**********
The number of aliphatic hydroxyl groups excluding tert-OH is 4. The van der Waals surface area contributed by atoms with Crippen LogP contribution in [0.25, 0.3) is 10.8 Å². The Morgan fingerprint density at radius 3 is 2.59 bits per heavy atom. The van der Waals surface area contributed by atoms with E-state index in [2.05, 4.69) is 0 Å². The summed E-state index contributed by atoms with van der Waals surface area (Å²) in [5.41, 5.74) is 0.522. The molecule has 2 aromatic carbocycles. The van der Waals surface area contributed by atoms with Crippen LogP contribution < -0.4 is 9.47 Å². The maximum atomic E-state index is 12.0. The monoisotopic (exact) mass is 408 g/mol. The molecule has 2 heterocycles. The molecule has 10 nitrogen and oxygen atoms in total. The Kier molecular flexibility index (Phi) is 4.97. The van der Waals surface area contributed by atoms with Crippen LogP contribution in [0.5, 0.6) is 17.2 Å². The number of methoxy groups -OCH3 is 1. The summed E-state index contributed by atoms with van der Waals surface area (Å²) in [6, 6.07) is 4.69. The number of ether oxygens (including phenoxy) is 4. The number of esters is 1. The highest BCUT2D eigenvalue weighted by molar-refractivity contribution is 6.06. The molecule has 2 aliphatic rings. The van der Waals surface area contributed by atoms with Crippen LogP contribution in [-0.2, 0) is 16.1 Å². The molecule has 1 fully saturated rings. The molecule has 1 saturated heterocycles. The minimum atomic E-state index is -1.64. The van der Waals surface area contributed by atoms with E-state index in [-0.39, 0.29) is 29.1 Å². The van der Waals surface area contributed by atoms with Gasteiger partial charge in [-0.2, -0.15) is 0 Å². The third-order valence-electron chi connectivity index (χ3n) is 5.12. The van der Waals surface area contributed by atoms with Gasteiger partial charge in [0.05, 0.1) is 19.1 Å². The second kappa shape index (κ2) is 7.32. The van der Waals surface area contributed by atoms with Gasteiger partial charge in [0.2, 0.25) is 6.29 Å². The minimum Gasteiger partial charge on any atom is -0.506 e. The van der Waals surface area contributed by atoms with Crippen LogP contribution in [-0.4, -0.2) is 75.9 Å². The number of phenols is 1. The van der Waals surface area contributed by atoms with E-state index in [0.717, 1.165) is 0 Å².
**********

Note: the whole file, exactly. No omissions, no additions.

The number of aliphatic hydroxyl groups excluding tert-OH is 4. The van der Waals surface area contributed by atoms with Crippen LogP contribution in [0.25, 0.3) is 10.8 Å². The Morgan fingerprint density at radius 3 is 2.59 bits per heavy atom. The van der Waals surface area contributed by atoms with E-state index in [2.05, 4.69) is 0 Å². The summed E-state index contributed by atoms with van der Waals surface area (Å²) in [5.41, 5.74) is 0.522. The molecule has 2 aromatic carbocycles. The van der Waals surface area contributed by atoms with Crippen LogP contribution < -0.4 is 9.47 Å². The maximum atomic E-state index is 12.0. The monoisotopic (exact) mass is 408 g/mol. The molecule has 2 heterocycles. The molecule has 10 nitrogen and oxygen atoms in total. The Kier molecular flexibility index (Phi) is 4.97. The van der Waals surface area contributed by atoms with Crippen LogP contribution in [0.5, 0.6) is 17.2 Å². The number of methoxy groups -OCH3 is 1. The summed E-state index contributed by atoms with van der Waals surface area (Å²) in [6, 6.07) is 4.69. The number of ether oxygens (including phenoxy) is 4. The number of esters is 1. The highest BCUT2D eigenvalue weighted by molar-refractivity contribution is 6.06. The molecule has 2 aliphatic rings. The van der Waals surface area contributed by atoms with Crippen LogP contribution in [-0.2, 0) is 16.1 Å². The molecule has 1 fully saturated rings. The molecule has 1 saturated heterocycles. The minimum atomic E-state index is -1.64. The van der Waals surface area contributed by atoms with E-state index in [-0.39, 0.29) is 29.1 Å². The van der Waals surface area contributed by atoms with Gasteiger partial charge in [-0.2, -0.15) is 0 Å². The third-order valence-electron chi connectivity index (χ3n) is 5.12. The van der Waals surface area contributed by atoms with Gasteiger partial charge in [0.05, 0.1) is 19.1 Å². The second kappa shape index (κ2) is 7.32. The van der Waals surface area contributed by atoms with Gasteiger partial charge in [0.2, 0.25) is 6.29 Å². The minimum Gasteiger partial charge on any atom is -0.506 e. The van der Waals surface area contributed by atoms with Crippen LogP contribution in [-0.4, -0.2) is 75.9 Å². The number of phenols is 1. The van der Waals surface area contributed by atoms with E-state index in [0.717, 1.165) is 0 Å².